California Gun Laws
Whenever there is a tragedy such as the recent murders in aurora, Colorado, there is a cry for harder gun laws in order to make it more difficult for people to obtain and own guns whereupon, in most states, if the existing laws were forcefully upheld, there would be no need for more and harder laws.
As a target shooting gun enthusiast living in the state of California, I can tell you, at least in my state and from my experience, that the laws and rules are strictly upheld.
In order to purchase a gun, you must first study for and pass a written test that allows you to purchase a gun.
So now, with your “California Department of Justice Handgun Safety Certificate” in your purse or wallet, you will go to a gun shop, discuss what kind of a gun you want and what you want it for with the man behind the counter. Then, when you find what you want, the gun is paid for, including tax plus twenty-five dollars for a DROS. You will fill the DROS — “Dealer Record of Sale of Firearm”— form out, which includes your fingerprint. When complete, the form is sent to the “Department of Justice” whereupon you, and your police (if any) record is scrutinized. Then, if approved, in ten working days you can return to the shop and get you gun. But hold on a minute, it isn’t just ten days, but ten days to the minute that you signed the DROS, meaning, if you signed the DROS at 1:20 pm, you cannot pick up your gun until after 1:20 pm ten days hence. Now also, very importantly, you cannot purchase another firearm within the next thirty days… Which, if you do try to purchase a firearm prior to the thirty day period, your acquisition will be denied.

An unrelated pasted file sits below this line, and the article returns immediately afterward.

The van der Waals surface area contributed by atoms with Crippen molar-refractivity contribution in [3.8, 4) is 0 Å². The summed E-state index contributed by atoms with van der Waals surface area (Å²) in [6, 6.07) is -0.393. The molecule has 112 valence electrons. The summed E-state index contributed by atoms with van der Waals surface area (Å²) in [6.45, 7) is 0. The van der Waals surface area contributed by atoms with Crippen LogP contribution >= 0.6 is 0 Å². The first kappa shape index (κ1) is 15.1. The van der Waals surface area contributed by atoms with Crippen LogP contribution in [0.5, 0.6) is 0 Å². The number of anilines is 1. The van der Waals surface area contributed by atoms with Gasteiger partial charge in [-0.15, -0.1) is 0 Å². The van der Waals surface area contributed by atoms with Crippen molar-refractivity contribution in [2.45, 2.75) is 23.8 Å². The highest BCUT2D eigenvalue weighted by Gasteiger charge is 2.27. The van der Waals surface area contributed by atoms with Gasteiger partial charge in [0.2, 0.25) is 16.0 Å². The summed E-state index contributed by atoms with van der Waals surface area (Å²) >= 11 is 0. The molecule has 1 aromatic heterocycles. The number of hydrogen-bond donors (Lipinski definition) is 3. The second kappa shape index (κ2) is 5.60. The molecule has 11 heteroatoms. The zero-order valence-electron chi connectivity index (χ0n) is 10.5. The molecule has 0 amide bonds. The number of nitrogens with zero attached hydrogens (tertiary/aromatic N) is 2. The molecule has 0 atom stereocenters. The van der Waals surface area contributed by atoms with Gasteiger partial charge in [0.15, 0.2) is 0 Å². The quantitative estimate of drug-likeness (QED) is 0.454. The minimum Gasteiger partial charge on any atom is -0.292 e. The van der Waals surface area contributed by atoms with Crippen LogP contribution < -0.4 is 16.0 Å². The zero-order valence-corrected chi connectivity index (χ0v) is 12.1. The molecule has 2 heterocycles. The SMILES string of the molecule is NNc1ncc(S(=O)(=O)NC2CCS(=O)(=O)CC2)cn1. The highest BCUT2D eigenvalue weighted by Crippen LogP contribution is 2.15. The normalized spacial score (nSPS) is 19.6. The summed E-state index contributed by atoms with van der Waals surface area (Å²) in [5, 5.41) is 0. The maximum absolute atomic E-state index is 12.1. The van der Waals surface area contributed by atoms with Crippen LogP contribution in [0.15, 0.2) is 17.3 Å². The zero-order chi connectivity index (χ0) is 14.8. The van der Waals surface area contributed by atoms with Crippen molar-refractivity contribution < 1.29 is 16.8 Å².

So now there are other ways to purchase a firearm. If you should buy a gun through an out of state gun dealer or a gun auction; upon winning your particular auction, you do pay for the weapon with a credit card, including shipping. However, the gun can and only will be shipped to the FFL (Federal Firearms Licensee) of your choice. Whereupon receiving your gun, the FFL will call to inform you that they have the gun and you will then go to the FFL location and pay him the FFL fee (usually fifty to seventy-five dollars) and the twenty-five dollars for the DROS and then wait the ten days... By the way, in the State of California, in a swap-meet type situation —that is watched very closely by federal officers—if the guy selling the gun is not local, the only way he can sell it to you is to ship it to your local FFL.
Also, if I, for example, have a gun that you would like to buy, we must go to an FFL and you must fill out and pay the FFL and DROS fees then wait the ten day period.
Another example of California gun law: No pistol or rifle magazine can hold more than ten rounds.
As an example, I recently purchased an older “Browning” 9 millimeter semi-automatic pistol. After waiting the ten days, I went to get it and—surprising me—it did not have a magazine because the gun came from out of state with a thirteen round magazine. So I had to hunt around for the proper magazine for an older Browning 9 mm semi-automatic pistol. Which, by the way, I did find on-line.
I do not know the gun laws of other states, but here in California, our gun laws are so strict that many of the people selling guns through auctions will not sell to a purchaser in California.
At the start of World War Two, a Japanese general stated that they could not invade the U.S. because behind every blade of grass there is someone with a gun.
No matter what we might do regarding acquiring guns, the bad guys will find a way to get them.
Hate to quote a hackneyed expression but: If guns are outlawed, only outlaws will have guns.